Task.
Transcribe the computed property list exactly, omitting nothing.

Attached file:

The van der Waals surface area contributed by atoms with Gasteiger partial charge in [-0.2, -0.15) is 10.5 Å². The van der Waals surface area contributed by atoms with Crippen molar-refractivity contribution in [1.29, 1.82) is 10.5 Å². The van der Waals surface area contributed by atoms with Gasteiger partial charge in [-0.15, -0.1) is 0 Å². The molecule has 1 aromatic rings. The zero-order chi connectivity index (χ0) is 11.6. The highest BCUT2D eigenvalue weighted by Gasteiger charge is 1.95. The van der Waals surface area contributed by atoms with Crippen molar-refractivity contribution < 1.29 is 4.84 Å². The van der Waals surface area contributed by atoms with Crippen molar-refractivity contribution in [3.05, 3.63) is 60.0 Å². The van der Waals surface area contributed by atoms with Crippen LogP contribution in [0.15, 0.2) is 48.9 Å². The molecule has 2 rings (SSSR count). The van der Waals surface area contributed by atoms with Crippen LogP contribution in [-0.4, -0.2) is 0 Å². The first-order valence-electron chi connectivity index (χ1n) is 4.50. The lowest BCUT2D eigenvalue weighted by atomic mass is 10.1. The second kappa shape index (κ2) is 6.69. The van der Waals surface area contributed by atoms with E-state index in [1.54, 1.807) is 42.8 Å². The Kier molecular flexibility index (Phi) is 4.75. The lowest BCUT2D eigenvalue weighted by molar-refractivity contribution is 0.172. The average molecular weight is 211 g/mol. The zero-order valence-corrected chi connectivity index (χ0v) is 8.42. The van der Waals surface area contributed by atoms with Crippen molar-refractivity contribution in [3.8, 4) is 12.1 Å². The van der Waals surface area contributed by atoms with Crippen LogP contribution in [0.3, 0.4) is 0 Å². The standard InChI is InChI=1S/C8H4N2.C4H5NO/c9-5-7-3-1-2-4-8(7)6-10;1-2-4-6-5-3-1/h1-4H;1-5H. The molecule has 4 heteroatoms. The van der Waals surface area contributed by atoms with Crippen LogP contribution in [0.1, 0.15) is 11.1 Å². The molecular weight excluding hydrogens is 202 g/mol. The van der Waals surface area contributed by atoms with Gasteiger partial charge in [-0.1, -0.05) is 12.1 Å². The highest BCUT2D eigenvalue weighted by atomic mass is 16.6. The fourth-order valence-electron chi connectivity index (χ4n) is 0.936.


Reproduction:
The van der Waals surface area contributed by atoms with Gasteiger partial charge in [-0.2, -0.15) is 10.5 Å². The van der Waals surface area contributed by atoms with Crippen molar-refractivity contribution in [1.29, 1.82) is 10.5 Å². The van der Waals surface area contributed by atoms with Gasteiger partial charge in [-0.15, -0.1) is 0 Å². The molecule has 1 aromatic rings. The zero-order chi connectivity index (χ0) is 11.6. The highest BCUT2D eigenvalue weighted by Gasteiger charge is 1.95. The van der Waals surface area contributed by atoms with Crippen molar-refractivity contribution < 1.29 is 4.84 Å². The van der Waals surface area contributed by atoms with Crippen molar-refractivity contribution in [3.05, 3.63) is 60.0 Å². The van der Waals surface area contributed by atoms with Crippen LogP contribution in [0.15, 0.2) is 48.9 Å². The molecule has 2 rings (SSSR count). The van der Waals surface area contributed by atoms with Crippen LogP contribution in [-0.4, -0.2) is 0 Å². The first-order valence-electron chi connectivity index (χ1n) is 4.50. The lowest BCUT2D eigenvalue weighted by atomic mass is 10.1. The second kappa shape index (κ2) is 6.69. The van der Waals surface area contributed by atoms with E-state index in [1.54, 1.807) is 42.8 Å². The Kier molecular flexibility index (Phi) is 4.75. The lowest BCUT2D eigenvalue weighted by molar-refractivity contribution is 0.172. The average molecular weight is 211 g/mol. The zero-order valence-corrected chi connectivity index (χ0v) is 8.42. The van der Waals surface area contributed by atoms with Crippen molar-refractivity contribution in [3.8, 4) is 12.1 Å². The van der Waals surface area contributed by atoms with Crippen LogP contribution in [0.3, 0.4) is 0 Å². The standard InChI is InChI=1S/C8H4N2.C4H5NO/c9-5-7-3-1-2-4-8(7)6-10;1-2-4-6-5-3-1/h1-4H;1-5H. The molecule has 4 heteroatoms. The van der Waals surface area contributed by atoms with Crippen LogP contribution in [0.1, 0.15) is 11.1 Å². The molecular weight excluding hydrogens is 202 g/mol. The van der Waals surface area contributed by atoms with Gasteiger partial charge in [-0.1, -0.05) is 12.1 Å². The highest BCUT2D eigenvalue weighted by atomic mass is 16.6. The fourth-order valence-electron chi connectivity index (χ4n) is 0.936.